Nintendo has apologized for issues plaguing the Nintendo Switch's Joy-Con controllers. More specifically, Nintendo president Shuntaro Furukawa apologized during a recent investor Q&A but refrained from getting into any further details due to the class-action lawsuit filed last year. In case you're somehow not aware, a fairly common complaint about the Switch's proprietary controllers is the "drift" of the analog sticks, causing them to lose the precision needed to navigate games appropriately and instead float around on screens.
"We apologize for any inconvenience caused to our customers regarding Joy-Cons," Furukawa stated in response to a question about the problems with Joy-Cons, according to a translation by a ComicBook.com staff member. "For product improvements, we are continuing to work on this, but Joy-Con is subject to a class-action lawsuit in the United States, and it is a pending issue, so we would like to refrain from responding to any specific action."
This isn't the first time Nintendo has addressed the problem with Joy-Cons, however, though it would appear to be the first outright apology. "At Nintendo, we take great pride in creating quality products and we are continuously making improvements to them," Nintendo said in a statement last year. "We are aware of recent reports that some Joy-Con controllers are not responding correctly. We want our consumers to have fun with Nintendo Switch, and if anything falls short of this goal we always encourage them to visit http://support.nintendo.com so we can help."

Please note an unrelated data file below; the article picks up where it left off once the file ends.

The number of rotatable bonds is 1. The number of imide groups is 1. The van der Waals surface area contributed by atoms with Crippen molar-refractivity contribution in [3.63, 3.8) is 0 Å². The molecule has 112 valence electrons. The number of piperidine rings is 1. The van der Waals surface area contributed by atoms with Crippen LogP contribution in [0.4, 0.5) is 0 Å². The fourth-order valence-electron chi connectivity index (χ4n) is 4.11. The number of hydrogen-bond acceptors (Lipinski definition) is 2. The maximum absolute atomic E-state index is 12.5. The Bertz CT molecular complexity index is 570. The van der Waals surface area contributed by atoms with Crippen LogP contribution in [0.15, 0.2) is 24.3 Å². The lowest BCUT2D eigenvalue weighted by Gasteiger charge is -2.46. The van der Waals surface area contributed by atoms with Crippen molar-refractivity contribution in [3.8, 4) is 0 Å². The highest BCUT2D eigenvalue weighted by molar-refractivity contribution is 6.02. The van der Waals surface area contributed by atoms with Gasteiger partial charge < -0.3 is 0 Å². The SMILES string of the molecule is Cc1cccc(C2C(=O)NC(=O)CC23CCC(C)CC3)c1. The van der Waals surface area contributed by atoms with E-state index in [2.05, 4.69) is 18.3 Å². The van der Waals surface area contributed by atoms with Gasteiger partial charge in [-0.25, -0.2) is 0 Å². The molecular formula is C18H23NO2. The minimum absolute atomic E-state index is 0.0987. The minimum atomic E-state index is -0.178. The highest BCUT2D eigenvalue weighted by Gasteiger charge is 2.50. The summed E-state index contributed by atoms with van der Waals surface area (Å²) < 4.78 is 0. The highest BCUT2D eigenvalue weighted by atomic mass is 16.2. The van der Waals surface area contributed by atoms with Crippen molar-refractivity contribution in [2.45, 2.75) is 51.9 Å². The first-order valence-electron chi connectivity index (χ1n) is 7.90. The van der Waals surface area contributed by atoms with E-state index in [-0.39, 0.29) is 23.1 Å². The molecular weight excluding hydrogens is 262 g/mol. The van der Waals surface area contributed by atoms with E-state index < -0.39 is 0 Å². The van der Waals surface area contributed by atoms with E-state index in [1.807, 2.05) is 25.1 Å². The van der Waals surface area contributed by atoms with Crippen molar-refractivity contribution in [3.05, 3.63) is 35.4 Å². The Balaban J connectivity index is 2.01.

The company even went so far as to offer free repairs. It remains to be seen if this is something that will be fixed long-term at any point soon, but it is definitely something that the company is aware of. For now, we all will just have to be vigilant for any sign of drift and hope for the best.
The Nintendo Switch and Nintendo Switch Lite are currently available wherever such things are sold, assuming you can find either of them in stock. You can check out all of our previous coverage of Nintendo right here.
Have you been affected by Joy-Con drift? What do you think of how Nintendo has handled this? Let us know in the comments, or hit me up directly on Twitter at @rollinbishop to talk all things gaming!
Disclosure: ComicBook is owned by CBS Interactive, a division of ViacomCBS.